On the North wall:
A sweeping bas-relief sculpture along the north wall depicts five bearded, larger-than-life humans riding the wind with triumph carved upon their faces. Though some of their arms and hands are missing, each is clearly meant to wield a distinctive weapon. One of the five warriors holds a large axe, while another holds a fragment of what must once have been a regal staff. In the distance, an ominous mountain looms over the quintet.
On the East Wall
The eastern cloister walk abuts what must be the outer wall of the monastery itself. The lengthy wall bears a marred sculpture depicting the five figures from the north cloister mural in battle against numerous creatures of evil demeanor. Several of the creatures appear to be composed at least partly of fire, while others are much more difficult to define, being outright monsters of unknown origin or unusual warriors with weapons bonded into their flesh like organic tools. In the background Pale Mountain looms large, and over it two titanic figures lock in a deadly wrestler’s embrace. One has the demoniac visage of a noble efreeti, while the other is a gorgeous woman who could only be a djinni princess.
On the South Wall
The southern wall bears a bas-relief sculpture in the form of a triptych. In the first scene, a heroic looking bearded figure takes leave of four similarly attired companions, who rise off into the heavens, leaving him to stand vigil over the large mountain in the background. The next scene depicts the bearded figure in battle with a flaming half man, half snake creature wielding a spear. The fire spirit transfixes the bearded hero with the spear, seemingly striking a killing blow. In the final scene, the hero appears twice—once on the ground with a wound in his back and once standing over this form, looking down upon it sadly.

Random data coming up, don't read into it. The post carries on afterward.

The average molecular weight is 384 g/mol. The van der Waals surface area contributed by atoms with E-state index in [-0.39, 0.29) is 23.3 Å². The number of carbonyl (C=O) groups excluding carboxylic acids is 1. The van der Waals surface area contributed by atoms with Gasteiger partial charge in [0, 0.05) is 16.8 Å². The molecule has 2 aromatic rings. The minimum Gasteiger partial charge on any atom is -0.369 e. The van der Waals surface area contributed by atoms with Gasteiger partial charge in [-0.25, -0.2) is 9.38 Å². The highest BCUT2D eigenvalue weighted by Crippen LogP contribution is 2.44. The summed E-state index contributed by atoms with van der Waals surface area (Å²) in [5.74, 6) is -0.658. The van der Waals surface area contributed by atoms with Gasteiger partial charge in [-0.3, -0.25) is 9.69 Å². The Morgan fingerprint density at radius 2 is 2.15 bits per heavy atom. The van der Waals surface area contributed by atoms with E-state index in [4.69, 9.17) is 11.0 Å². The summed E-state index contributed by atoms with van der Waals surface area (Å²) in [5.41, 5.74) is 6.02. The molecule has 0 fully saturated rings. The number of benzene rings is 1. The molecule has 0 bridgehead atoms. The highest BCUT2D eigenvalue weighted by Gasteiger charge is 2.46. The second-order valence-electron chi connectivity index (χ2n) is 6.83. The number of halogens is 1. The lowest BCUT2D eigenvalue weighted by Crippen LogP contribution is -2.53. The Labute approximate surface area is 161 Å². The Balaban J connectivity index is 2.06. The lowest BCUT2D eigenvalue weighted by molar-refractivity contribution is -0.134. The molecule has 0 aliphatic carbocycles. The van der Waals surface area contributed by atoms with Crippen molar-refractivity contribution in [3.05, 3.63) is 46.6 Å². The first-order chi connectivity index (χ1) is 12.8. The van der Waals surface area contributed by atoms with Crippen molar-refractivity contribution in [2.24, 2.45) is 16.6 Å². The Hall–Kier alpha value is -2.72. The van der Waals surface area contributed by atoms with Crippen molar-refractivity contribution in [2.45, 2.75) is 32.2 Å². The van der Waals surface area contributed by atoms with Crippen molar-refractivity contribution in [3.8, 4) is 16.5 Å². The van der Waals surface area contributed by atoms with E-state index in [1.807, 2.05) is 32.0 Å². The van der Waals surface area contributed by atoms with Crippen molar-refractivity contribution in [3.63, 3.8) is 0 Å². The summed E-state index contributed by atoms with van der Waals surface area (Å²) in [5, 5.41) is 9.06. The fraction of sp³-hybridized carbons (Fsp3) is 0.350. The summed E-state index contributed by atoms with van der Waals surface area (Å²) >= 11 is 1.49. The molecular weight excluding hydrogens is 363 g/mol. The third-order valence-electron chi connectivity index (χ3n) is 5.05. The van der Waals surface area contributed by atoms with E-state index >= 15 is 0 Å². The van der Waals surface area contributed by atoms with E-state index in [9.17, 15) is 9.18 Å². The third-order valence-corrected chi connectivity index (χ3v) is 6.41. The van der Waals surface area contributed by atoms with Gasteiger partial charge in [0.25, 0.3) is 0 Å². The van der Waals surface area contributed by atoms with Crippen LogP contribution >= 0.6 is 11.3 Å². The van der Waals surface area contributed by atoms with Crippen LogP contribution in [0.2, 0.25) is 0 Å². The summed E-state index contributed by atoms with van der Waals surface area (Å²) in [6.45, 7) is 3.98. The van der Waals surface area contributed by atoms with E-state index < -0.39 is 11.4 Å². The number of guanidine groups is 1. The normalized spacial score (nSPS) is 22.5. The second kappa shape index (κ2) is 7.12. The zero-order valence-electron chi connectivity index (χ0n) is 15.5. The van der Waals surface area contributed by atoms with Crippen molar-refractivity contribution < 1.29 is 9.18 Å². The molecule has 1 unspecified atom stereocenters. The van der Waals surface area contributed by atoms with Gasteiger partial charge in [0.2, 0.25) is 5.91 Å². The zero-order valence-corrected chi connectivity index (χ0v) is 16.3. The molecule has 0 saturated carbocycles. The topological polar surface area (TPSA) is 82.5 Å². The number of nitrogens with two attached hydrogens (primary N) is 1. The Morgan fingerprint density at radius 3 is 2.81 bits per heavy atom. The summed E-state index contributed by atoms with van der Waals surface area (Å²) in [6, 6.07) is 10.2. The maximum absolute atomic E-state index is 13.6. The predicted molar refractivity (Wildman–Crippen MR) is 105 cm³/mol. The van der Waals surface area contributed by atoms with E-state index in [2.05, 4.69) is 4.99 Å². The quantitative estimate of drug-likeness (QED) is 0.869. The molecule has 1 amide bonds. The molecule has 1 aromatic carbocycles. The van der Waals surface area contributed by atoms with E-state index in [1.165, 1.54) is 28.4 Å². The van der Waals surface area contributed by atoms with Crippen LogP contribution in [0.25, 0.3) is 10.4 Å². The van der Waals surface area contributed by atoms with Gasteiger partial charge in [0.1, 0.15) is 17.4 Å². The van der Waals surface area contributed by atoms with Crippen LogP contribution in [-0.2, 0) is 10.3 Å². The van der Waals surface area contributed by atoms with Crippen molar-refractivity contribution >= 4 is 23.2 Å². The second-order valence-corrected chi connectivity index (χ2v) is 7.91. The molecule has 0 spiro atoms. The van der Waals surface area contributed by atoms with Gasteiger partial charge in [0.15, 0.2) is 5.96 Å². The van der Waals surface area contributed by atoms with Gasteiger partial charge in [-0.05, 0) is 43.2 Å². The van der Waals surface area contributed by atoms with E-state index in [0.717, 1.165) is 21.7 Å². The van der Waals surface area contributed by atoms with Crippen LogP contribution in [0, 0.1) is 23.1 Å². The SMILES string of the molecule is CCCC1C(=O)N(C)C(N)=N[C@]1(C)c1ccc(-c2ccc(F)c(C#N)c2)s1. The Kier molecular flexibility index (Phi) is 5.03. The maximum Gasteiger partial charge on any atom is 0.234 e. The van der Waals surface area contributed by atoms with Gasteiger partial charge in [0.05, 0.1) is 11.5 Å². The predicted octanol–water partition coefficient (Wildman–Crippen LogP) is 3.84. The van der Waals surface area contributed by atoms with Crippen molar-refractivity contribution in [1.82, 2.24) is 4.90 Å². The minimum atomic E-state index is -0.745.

On the West Wall
The outer wall of the west cloister passage bears a massive carving. The central figure—the heroic man with the pointed beard—preaches to a variety of human clerics from throughout the long history of the monastery. The first image depicts the figure manifesting in a spiritual manner to a small group of pilgrims of Sarenrae. Another shows the figure conversing with a man in religious finery while the monastery itself is being constructed in the background. Thereafter follows a procession of similar poses, each depicting a visit by the bearded man and the leader of each era of the temple. The depictions of these clerics often also bear an identifying inscription, complete with dates that span the last several hundred years. The most recent carving is from thirty years ago, and while ample room remains for additional carvings on the west wall, the last thirty feet or so are completely blank.